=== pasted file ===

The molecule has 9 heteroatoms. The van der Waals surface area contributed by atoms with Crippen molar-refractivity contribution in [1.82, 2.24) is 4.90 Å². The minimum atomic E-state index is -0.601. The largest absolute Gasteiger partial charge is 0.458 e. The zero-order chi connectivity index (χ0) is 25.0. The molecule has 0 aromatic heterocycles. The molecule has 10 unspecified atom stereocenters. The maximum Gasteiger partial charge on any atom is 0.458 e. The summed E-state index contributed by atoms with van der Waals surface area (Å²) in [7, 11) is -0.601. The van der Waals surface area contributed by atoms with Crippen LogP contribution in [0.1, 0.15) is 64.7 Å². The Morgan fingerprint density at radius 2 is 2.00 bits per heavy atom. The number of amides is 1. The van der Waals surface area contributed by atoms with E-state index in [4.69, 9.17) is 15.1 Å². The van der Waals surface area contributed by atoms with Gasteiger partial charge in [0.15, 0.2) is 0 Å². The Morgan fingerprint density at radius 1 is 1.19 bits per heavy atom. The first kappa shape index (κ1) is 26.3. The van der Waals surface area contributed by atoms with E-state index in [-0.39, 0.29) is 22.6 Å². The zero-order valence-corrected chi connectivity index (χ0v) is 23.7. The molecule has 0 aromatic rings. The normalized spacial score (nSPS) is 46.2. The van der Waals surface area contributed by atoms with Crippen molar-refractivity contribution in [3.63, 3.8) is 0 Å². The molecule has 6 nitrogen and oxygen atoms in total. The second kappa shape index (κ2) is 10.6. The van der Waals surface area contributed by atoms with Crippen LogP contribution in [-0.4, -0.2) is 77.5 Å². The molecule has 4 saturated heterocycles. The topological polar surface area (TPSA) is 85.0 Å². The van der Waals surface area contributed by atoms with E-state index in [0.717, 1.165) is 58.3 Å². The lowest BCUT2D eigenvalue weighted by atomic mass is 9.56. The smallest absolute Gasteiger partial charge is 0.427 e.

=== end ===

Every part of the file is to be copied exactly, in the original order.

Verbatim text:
The molecule has 9 heteroatoms. The van der Waals surface area contributed by atoms with Crippen molar-refractivity contribution in [1.82, 2.24) is 4.90 Å². The minimum atomic E-state index is -0.601. The largest absolute Gasteiger partial charge is 0.458 e. The zero-order chi connectivity index (χ0) is 25.0. The molecule has 0 aromatic heterocycles. The molecule has 10 unspecified atom stereocenters. The maximum Gasteiger partial charge on any atom is 0.458 e. The summed E-state index contributed by atoms with van der Waals surface area (Å²) in [7, 11) is -0.601. The van der Waals surface area contributed by atoms with Crippen LogP contribution in [0.1, 0.15) is 64.7 Å². The Morgan fingerprint density at radius 2 is 2.00 bits per heavy atom. The number of amides is 1. The van der Waals surface area contributed by atoms with E-state index in [4.69, 9.17) is 15.1 Å². The van der Waals surface area contributed by atoms with Gasteiger partial charge in [0.15, 0.2) is 0 Å². The Morgan fingerprint density at radius 1 is 1.19 bits per heavy atom. The first kappa shape index (κ1) is 26.3. The van der Waals surface area contributed by atoms with E-state index in [-0.39, 0.29) is 22.6 Å². The zero-order valence-corrected chi connectivity index (χ0v) is 23.7. The molecule has 0 aromatic rings. The normalized spacial score (nSPS) is 46.2. The van der Waals surface area contributed by atoms with Crippen molar-refractivity contribution in [3.63, 3.8) is 0 Å². The molecule has 6 nitrogen and oxygen atoms in total. The second kappa shape index (κ2) is 10.6. The van der Waals surface area contributed by atoms with Crippen LogP contribution in [-0.4, -0.2) is 77.5 Å². The molecule has 4 saturated heterocycles. The topological polar surface area (TPSA) is 85.0 Å². The van der Waals surface area contributed by atoms with E-state index in [0.717, 1.165) is 58.3 Å². The lowest BCUT2D eigenvalue weighted by atomic mass is 9.56. The smallest absolute Gasteiger partial charge is 0.427 e.